Remember the famous lines from “Jerry Maguire”-” Show me the money”
With the next battles for telecom shifting to the countryside- I guess most of the telco honcho’s are rattling along the same lines…Coz exciting as it may seem, rural cellular telephony doesnt seem “profitable” enough in all its entirety- or maybe I am missing something.
Now, from what I understand of this business- the two major costs are infrastructure (read that as towers etc) bandwidth- both of which are semi-fixed costs. I say semi-fixed coz- these can be acquired only in batches- you cannot buy tower or bandwidth capacity for one incremental user. Even if the government subsidises the bandwidth in thr rural circles, the tower cost is not expected to come down.
Basic economic principles say that one should aim for demand maximisation in such conditions to ensure maximum utilisation of the installed capacity- assuming the Variable Revenue is more than the Variable Cost. Now given the population density in most of rural India, I can safely assume that there will never be (atleast in the next 5-7 years) enough # of concurrent calls to utilise the tower amp; bandwidth 100%. This is coz most villages do not have enough households (or househlds that can afford a cellphone connection).
Most rural users would not also relate to the “value-added-services” which currently account for a healthy 40% of revenues (in urban circles) and have been the key reason for rising ARPU in a market with reducing call-rates. The uneducated cell user will not really use the SMS/MMS functionality- which is 60% of the VAS revenues. They would infact need voice-activated services where content is also delivered as voice, unless the cell co’s decide to make the rural youth addicted to porn on the handset 🙂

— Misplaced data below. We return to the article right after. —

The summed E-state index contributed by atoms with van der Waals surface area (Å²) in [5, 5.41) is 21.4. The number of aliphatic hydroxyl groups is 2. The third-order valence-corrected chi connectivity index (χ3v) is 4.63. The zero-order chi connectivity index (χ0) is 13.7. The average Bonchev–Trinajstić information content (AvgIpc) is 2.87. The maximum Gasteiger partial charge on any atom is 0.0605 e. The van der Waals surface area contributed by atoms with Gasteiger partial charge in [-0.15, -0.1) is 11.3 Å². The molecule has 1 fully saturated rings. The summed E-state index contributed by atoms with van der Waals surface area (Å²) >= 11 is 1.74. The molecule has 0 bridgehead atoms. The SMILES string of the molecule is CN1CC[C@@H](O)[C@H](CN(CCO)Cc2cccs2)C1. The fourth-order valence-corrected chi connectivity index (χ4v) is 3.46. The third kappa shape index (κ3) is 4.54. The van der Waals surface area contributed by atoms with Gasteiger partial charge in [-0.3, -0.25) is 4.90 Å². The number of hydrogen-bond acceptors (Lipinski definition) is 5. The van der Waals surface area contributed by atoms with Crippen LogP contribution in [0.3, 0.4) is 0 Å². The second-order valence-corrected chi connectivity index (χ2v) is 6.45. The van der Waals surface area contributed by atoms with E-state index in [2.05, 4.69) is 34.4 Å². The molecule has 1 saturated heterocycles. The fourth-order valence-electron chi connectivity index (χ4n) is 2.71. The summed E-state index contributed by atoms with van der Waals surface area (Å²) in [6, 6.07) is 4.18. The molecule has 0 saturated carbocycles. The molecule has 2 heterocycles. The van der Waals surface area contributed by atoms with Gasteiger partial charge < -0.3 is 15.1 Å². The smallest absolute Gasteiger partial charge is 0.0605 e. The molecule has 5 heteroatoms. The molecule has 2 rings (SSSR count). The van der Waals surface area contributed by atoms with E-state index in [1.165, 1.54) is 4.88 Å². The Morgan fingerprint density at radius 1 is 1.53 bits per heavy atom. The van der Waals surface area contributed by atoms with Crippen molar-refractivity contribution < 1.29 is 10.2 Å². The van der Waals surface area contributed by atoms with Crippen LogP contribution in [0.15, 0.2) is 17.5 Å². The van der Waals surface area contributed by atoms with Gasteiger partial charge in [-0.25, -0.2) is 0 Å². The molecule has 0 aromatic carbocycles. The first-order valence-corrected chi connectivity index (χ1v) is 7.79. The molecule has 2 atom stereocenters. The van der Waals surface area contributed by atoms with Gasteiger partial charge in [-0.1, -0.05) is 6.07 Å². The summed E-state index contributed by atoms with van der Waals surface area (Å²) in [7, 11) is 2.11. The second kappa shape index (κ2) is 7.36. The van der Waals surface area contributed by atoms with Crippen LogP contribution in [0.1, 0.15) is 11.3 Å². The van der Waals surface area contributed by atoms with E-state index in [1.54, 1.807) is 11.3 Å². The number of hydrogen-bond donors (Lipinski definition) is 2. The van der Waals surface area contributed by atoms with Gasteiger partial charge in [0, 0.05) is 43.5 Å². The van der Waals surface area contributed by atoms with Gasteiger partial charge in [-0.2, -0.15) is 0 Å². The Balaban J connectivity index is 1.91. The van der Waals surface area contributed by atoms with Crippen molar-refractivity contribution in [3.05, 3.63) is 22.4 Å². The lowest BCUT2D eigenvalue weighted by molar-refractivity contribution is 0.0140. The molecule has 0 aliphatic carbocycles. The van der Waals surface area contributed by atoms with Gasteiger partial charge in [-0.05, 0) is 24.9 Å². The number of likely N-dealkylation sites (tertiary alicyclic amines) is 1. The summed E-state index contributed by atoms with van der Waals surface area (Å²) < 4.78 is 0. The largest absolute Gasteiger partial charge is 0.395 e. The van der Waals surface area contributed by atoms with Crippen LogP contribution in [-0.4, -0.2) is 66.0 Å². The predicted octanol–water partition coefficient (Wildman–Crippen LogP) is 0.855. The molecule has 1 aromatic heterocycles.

Add to this the govt’s keen involvement in tarriffs in this sector and one can safely assume that the cell co’s cannot experiment with higher tariffs in the rural circles. So how would these cellular operators make money in the rural circles?
There have been talks about shared infrastructure but even then the shared entity would not break even on its tower cost.I read somewhere that the govt. had experimented with giving a cell connection to the local postman in the villages- to be used by the village residents – something like a truly mobile STD booth. There were clear commissions demarcated for the telco amp; the postman- BUT the service never took off too well. So why are most telco biggies so excited about the rural circle. Well, to be honest- am not sure, but had I been a decision maker at Vodafone, I would have looked at it thus:- Most co’s want to get access to bandwidth at low rates- under the disguise of rural telephony. I would want to hoard on to this bandwidth for future or for roll-out in non-rural areas (see below) – The roll-out would be viable only in the villages of Punjab, Haryana,UP (W) etc ; not really the poorer states of the country.
– The villages that will see the roll-out (in other states) will be the ones close to some decent sized town amp; not the really interior villages. This is coz- in these villages one can expect substantial migratory population with enough disposable income. It could also lead to shared infrastructure between the town amp; the village at a much lower average cost (given that the bandwidth was acquired at the rural circle rate).
– The next lot of villages would be the ones closer to a busy highway or railway line- coz then I could provide roaming connectivity to my existing users and also look at some local customers in the circle.
So there’s some logic in getting to the village first amp; having that critical bandwidth( the only supply-constrained resource in this industry) and wait for the demand to pick up. But what beats me is why is the govt so keen on getting connectivity to the villages?I have been to many a villages during my road-trips and I can confidently say that this will only lead to an additional expense item for the rural households- something which is best avoided. What our villages need are low-cost, efficient and maybe shared resources of more basic kinds- irrigation, sanitation, healthcare,education,microfinance.